... life? Pride is one of those words which hover in the middle region between virtue and vice. The materials which under one set of circumstances and in one kind of character make up an honorable self-respect, seem so often to be precisely the same as those which under another set of circumstances and in another kind of character make up arrogance and self-conceit. ...
— The world's great sermons, Volume 8 - Talmage to Knox Little • Grenville Kleiser

... the flowers and always directed towards their insertion. In the allied genus Danae, Webb, 'Phyt. Canar.,' p. 320, describes the fascicles of flowers as in "crenulis brevibus ad marginem ramulorum dispositis." Sometimes, on the other hand, Danae has a fascicle of flowers inserted on the middle of the upper surface, as in Ruscus. Wigand mentions an instance in Digitalis lutea, where the upper part of the stem was divided into six or seven racemes; possibly this was a case of fasciation, but such ...
— Vegetable Teratology - An Account of the Principal Deviations from the Usual Construction of Plants • Maxwell T. Masters

... opposite, an elderly man of middle height and spare and sinewy frame walked briskly in, shook hands with Lord Evelyn, was introduced to the tall, red-bearded Englishman (who still stood, hat in hand, and with a portentous stiffness in his demeanor), begged his two guests to be seated, and himself ...
— Sunrise • William Black

... under another flag. We have heard much, in the past twenty years, of "Southern chivalry." If the deeds of which the Rebels were guilty are characteristic of chivalry, who would wish to be a son of the Cavaliers? The insignia worn in the Middle Ages are set aside, to make room for the torch and the knife. The chivalry that deliberately starves its prisoners, to render them unable to return to the field, and sends blood-hounds on the track of those who attempt an escape from their hands, is the chivalry of modern days. ...
— Camp-Fire and Cotton-Field • Thomas W. Knox

... and, though he had written a tragedy, all that the boy knew of a theatre was from a picture in a Sunday-school book where a stage scene was given to show what kind of desperate amusements a person might come to in middle life if he began by breaking the Sabbath in his youth. His brother had once been taken to a theatre in Pittsburgh by one of their river-going uncles, and he often told about it; but my boy formed no conception of the beautiful reality ...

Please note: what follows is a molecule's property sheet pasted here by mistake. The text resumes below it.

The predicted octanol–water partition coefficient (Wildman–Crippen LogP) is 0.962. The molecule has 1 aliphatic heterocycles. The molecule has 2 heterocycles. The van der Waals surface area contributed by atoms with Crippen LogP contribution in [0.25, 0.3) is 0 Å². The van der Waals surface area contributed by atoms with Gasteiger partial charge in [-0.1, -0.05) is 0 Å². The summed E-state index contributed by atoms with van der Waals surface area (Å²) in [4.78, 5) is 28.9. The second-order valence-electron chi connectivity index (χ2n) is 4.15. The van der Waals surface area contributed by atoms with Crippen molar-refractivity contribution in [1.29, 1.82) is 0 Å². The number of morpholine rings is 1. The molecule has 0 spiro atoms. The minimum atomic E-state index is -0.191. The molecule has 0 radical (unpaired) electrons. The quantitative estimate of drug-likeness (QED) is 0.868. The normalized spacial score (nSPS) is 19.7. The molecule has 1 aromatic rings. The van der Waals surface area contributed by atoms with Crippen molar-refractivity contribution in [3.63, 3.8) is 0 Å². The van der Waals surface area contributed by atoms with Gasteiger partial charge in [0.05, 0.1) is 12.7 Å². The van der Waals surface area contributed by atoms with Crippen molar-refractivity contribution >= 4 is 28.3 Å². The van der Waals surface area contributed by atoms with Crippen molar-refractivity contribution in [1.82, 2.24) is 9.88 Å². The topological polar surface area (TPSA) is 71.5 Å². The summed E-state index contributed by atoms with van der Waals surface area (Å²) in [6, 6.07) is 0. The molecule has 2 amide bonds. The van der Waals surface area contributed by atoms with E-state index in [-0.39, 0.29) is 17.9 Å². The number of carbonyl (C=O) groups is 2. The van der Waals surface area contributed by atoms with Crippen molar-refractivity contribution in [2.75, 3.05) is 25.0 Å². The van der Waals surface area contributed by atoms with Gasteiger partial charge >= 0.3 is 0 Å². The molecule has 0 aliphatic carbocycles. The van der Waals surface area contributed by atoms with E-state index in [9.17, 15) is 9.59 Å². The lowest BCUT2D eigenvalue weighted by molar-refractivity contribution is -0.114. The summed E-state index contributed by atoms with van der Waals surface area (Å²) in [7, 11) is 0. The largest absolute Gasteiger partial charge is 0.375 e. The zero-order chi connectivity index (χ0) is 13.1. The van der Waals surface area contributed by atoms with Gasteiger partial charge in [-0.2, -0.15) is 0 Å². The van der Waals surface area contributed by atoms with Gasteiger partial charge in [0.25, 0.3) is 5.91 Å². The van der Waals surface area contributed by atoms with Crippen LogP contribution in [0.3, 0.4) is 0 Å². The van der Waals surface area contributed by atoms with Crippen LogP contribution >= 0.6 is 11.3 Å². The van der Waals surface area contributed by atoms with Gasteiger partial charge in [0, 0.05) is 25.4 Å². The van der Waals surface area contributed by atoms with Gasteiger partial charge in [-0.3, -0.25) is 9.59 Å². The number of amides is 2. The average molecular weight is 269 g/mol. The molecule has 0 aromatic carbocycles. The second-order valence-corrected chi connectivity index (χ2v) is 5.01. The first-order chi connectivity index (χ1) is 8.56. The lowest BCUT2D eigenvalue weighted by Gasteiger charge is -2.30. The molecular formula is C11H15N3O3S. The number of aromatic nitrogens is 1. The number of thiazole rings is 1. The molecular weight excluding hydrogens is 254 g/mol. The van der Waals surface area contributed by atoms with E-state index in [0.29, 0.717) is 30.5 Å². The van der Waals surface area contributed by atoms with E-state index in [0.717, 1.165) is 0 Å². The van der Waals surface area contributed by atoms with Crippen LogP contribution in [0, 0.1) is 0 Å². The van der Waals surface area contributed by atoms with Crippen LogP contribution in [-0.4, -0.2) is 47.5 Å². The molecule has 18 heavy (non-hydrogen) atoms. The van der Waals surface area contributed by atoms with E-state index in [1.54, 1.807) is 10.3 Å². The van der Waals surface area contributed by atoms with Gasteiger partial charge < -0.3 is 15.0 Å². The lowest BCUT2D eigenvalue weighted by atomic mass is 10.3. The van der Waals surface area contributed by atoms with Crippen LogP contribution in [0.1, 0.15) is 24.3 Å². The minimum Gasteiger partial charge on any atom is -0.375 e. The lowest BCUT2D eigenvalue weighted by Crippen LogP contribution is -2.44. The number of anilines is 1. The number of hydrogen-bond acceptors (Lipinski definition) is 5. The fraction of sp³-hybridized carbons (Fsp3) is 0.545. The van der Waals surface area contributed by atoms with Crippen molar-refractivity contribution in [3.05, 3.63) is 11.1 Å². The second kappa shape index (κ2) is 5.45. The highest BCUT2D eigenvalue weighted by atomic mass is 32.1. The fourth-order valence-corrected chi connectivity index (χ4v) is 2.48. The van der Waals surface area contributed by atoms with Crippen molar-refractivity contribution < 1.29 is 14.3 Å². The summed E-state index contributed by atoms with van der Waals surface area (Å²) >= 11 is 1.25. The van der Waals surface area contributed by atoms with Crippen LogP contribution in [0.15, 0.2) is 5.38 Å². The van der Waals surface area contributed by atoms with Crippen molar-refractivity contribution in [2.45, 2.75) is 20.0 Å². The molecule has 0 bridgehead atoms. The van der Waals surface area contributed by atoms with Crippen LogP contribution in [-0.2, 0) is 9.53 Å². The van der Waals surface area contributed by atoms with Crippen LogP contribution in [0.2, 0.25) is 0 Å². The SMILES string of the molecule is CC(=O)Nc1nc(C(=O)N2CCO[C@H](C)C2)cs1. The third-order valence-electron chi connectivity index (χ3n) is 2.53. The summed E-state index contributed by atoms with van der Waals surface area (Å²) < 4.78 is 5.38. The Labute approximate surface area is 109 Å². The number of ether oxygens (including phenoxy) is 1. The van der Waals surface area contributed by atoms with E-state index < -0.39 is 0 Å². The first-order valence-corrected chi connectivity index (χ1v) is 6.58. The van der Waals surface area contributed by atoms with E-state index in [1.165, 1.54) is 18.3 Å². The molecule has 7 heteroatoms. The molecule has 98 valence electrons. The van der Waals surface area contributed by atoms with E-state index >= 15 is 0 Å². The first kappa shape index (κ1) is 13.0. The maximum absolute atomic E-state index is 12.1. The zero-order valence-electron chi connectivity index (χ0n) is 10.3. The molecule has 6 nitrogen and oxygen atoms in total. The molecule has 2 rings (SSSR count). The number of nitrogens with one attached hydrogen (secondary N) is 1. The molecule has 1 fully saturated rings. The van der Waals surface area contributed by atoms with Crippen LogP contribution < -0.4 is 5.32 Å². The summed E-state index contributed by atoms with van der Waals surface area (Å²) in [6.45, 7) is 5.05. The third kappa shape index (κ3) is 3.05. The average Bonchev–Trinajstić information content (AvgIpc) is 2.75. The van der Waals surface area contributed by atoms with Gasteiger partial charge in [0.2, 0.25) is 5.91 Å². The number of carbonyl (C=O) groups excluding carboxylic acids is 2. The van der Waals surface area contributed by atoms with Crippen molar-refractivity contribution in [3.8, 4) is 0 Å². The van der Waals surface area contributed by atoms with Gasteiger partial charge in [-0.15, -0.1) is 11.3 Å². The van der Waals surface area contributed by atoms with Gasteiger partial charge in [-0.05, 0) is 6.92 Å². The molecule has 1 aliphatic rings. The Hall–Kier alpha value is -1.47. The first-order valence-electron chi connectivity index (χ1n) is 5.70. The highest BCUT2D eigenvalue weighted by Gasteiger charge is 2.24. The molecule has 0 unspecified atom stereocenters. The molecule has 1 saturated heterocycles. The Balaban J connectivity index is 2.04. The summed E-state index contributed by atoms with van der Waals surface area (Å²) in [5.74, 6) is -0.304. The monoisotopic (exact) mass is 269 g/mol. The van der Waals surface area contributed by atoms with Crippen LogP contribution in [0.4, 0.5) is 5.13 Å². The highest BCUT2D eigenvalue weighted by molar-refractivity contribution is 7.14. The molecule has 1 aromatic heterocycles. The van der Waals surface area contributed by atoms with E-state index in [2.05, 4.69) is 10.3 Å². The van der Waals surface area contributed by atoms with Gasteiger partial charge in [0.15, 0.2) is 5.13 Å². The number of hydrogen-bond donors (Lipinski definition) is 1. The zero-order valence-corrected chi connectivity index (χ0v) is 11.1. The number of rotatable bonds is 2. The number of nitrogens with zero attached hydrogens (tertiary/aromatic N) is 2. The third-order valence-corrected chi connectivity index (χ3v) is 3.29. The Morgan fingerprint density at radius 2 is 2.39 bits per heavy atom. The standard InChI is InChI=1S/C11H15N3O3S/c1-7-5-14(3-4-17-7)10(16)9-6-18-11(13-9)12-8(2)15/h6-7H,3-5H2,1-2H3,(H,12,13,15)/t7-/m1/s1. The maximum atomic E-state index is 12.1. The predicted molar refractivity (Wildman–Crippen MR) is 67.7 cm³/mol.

— A Boy's Town • W. D. Howells

... wheat may happen to be, from one shilling to twenty shillings the quarter of the money of those times. But statutes of this kind are generally presumed to provide with equal care for all deviations from the middle price, for those below it, as well as for those above it. Ten shillings, therefore, containing six ounces of silver, Tower weight, and equal to about thirty shillings of our present money, must, upon this supposition, have been reckoned the middle ...
— An Inquiry into the Nature and Causes of the Wealth of Nations • Adam Smith

... Gunther, where he stood amidst of knights from many lands. And they bade her stand in the middle of the hall. Brunhild, by this time, was come to the table, and knew naught of what was toward. Then said Dankrat's son to his kinsmen, "Help me now, that my sister ...
— The Fall of the Niebelungs • Unknown

... overlooked and slighted, and the Labourers complain of favouritism. Yet still, even after all this teaching, the complaint goes up from Christians that God is too loving to be quite just. A convert, perhaps, comes into the Church in middle age and in a few months develops the graces of Saint Teresa and becomes one of her daughters. A careless black-guard is condemned to death for murder and three weeks later dies upon the scaffold the death of a saint, at the very head of the line. And the complaints seem natural enough. ...
— Paradoxes of Catholicism • Robert Hugh Benson

... is at once the least picturesque and the most dangerous. He is the least picturesque, because he harbours in his heart the middle-class ambition of philanthropy. He would undertake a task for which he is manifestly unfit, in the spirit of provincial culture. For the same reason he is the most dangerous. He is not content to squander his immense wealth in race-horses ...
— American Sketches - 1908 • Charles Whibley

... "Why, the middle mast, of course. What's the matter with you?" he added, turning suddenly upon Archie, who seemed to be on ...
— Frank Among The Rancheros • Harry Castlemon

... considered to have the right of way: in the making of linen and woman's clothing, in the several branches of fashion, also as saleswomen, and more recently as clerks, teachers, kindergarten trainers, writers, artists of all sorts. Thousands upon thousands of women of the middle class are being utilized as slaves in the shops and in the markets, and are thereby withdrawn from all domestic functions, the training of children in particular. Finally, there is one occupation to be mentioned, in which young, ...